How Telescopes Detect & Measure Light

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  • 0:01 What Is a Detector?
  • 0:35 Photography & CCDs
  • 2:03 Photometry & Spectroscopy
  • 4:25 Lesson Summary
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Lesson Transcript
Instructor: Artem Cheprasov

Artem has a doctor of veterinary medicine degree.

This lesson will go over the numerous methods astronomers can use to detect and measure light, including photography, spectroscopy, photometry, and CCDs.

What Is a Detector?

What are your eyes used for? To see stuff. More technically, to detect stuff. To detect a lion about to eat you, to detect an iffy looking mushroom that might kill you, and plenty of other things.

A detector is something that measures light after it has been brought into focus - in our lesson's case, brought into focus by a telescope! While the human eye is a qualitative detector, there are plenty of other kinds of ways light can be measured.

These ways, which are more sensitive and objective than our eyes, will be outlined for you here.

Photography and CCDs

One way to record the things astronomers see in a telescope is the same way you'd record something you see with your eyes for posterity - you use photography. A telescope can be used like a camera. Its objective (the primary lens or mirror) is like a camera's lens. Thus, the eyepiece of a telescope can be removed, and a photographic plate or film can be put in the focal plane of the telescope, as it would be placed in the focal plane of the camera's lens.

Now, while you might snap a picture really quickly here and there with your camera while having fun with friends, astronomers usually use very long exposures instead. This is because long exposure times are necessary for them to get good images of celestial objects that are way too faint for your eyes to even see.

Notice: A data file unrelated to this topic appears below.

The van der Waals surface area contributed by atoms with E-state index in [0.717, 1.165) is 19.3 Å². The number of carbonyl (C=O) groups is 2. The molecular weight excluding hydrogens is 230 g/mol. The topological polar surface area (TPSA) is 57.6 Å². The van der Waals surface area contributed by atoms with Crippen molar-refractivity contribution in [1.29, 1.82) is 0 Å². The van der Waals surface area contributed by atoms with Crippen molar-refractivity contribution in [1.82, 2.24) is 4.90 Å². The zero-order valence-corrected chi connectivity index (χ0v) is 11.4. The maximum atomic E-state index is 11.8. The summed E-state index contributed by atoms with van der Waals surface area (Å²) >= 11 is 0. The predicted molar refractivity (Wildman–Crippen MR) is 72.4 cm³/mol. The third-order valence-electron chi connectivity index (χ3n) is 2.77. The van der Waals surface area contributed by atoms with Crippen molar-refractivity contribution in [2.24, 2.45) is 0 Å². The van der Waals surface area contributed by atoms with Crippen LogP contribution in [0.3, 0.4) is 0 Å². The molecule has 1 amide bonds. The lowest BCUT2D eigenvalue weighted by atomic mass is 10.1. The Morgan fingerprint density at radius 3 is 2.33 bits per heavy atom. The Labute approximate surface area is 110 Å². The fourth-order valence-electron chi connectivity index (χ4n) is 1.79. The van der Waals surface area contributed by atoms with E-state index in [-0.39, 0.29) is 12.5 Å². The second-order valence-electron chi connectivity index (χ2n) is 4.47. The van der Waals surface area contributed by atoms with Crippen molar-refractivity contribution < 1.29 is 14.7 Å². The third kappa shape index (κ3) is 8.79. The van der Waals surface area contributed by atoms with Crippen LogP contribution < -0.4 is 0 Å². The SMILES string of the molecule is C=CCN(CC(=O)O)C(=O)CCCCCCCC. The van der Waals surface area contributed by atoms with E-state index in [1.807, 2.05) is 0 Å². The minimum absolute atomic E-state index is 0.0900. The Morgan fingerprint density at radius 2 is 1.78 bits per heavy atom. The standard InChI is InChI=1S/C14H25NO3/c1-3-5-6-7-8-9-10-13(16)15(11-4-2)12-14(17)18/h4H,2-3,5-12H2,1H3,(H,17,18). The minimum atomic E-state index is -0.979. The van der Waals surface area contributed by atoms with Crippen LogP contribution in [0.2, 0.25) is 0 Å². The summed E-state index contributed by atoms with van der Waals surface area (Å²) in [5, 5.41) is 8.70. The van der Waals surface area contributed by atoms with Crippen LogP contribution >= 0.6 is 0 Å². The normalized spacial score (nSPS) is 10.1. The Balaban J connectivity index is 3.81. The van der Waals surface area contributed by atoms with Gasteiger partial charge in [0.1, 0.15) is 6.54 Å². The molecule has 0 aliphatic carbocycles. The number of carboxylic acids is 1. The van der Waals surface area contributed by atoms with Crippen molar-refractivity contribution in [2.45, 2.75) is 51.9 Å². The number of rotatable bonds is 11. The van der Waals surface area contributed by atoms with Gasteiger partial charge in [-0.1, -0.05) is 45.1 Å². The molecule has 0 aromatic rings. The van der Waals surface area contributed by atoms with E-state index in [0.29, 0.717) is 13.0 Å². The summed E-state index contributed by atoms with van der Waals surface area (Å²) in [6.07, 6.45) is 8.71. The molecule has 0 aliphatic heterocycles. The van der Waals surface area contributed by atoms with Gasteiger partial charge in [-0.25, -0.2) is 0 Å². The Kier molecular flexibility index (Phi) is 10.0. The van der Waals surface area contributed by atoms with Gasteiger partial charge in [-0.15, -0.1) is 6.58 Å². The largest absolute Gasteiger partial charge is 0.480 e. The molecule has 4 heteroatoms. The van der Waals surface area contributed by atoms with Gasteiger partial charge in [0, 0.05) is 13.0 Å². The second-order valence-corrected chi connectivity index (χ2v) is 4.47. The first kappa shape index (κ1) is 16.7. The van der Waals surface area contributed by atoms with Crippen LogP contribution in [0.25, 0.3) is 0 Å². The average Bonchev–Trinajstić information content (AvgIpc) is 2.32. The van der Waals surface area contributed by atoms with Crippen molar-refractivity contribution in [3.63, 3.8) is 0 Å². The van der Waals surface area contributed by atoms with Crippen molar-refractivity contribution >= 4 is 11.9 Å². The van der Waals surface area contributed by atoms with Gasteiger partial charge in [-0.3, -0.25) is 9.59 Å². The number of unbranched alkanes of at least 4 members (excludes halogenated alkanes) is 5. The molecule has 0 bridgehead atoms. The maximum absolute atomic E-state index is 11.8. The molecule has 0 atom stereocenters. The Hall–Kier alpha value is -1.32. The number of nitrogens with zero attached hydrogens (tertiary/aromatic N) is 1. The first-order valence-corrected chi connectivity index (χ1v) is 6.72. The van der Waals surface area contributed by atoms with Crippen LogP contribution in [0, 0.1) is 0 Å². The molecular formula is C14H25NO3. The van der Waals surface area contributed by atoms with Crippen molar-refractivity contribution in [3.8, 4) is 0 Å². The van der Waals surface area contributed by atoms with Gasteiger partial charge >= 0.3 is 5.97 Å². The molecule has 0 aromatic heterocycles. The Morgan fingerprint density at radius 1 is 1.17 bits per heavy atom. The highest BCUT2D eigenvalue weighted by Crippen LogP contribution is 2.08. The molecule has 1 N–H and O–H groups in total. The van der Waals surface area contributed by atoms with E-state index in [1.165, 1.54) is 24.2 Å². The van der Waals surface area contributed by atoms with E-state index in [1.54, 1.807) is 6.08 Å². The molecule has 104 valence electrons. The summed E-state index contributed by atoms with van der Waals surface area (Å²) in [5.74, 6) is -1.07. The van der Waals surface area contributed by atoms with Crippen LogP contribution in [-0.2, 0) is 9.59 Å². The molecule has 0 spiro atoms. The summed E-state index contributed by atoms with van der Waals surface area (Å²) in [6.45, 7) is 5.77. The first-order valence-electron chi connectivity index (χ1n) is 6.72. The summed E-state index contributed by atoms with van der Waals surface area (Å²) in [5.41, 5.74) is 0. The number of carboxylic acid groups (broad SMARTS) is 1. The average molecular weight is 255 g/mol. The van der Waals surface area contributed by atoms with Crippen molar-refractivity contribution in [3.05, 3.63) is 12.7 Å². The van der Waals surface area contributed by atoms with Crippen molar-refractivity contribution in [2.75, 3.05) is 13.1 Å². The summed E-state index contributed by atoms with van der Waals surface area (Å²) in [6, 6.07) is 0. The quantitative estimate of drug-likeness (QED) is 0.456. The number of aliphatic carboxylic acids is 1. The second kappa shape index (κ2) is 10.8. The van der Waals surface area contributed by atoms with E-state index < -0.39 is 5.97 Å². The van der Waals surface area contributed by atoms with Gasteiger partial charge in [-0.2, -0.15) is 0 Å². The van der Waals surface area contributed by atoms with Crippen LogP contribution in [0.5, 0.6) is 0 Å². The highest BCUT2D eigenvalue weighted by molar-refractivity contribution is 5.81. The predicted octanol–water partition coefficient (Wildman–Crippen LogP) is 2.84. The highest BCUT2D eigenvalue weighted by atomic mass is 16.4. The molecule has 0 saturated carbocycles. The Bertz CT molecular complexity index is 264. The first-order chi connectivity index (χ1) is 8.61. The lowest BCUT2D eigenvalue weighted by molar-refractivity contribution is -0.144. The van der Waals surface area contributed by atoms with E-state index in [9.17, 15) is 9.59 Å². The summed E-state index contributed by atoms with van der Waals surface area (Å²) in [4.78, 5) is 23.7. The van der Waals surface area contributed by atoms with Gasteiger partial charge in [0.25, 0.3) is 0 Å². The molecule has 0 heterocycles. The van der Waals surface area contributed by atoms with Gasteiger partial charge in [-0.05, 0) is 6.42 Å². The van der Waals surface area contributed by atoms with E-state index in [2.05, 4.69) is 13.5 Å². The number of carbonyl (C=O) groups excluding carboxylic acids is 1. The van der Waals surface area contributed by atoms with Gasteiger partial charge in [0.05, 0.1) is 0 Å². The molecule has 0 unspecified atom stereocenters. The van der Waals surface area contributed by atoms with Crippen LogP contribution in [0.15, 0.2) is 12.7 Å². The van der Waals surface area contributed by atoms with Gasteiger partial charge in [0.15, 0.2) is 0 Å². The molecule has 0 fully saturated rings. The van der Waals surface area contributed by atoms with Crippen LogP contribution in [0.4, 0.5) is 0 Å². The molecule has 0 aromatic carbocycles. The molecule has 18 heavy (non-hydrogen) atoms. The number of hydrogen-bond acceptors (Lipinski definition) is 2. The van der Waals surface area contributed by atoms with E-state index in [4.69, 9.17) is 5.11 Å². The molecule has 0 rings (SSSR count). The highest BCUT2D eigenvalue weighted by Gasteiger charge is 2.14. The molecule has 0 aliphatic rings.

Even so, photography is not a very sensitive or efficient way to record images when compared to the use of CCDs, or charge coupled devices. You've probably heard of these guys being used in higher end video cameras. A CCD is a device that can be made up of a million or more photosensitive detectors confined to a very small area, the size of a postage stamp. Such an array of detectors is laid out in a mini chessboard-like pattern where each piece of the pattern in the CCD is known as a pixel. The sensitive nature of a CCD gives astronomers the ability to produce much better images of faint celestial objects than photography ever could.

Photometry and Spectroscopy

Photography should not be confused with photometry. Photometry uses instruments called photometers, and it refers to the measurement of the brightness of celestial objects such as planets, galaxies, stars, nebulae, and so on. While ancient astronomers used their eyes to subjectively measure the apparent brightness of these objects, a photometer does this far more precisely by way of light hitting the photometer and producing a measurable electric current as a result.

Another powerful way light can be used thanks to a telescope to measure and analyze celestial objects is known as spectroscopy. Spectroscopy is the study of patterns of spectral lines emitted by chemical substances. In spectroscopy, light entering the telescope is later dispersed according to wavelength to create a spectrum, an arrangement of electromagnetic radiation (which includes visible light) placed in order of wavelength.

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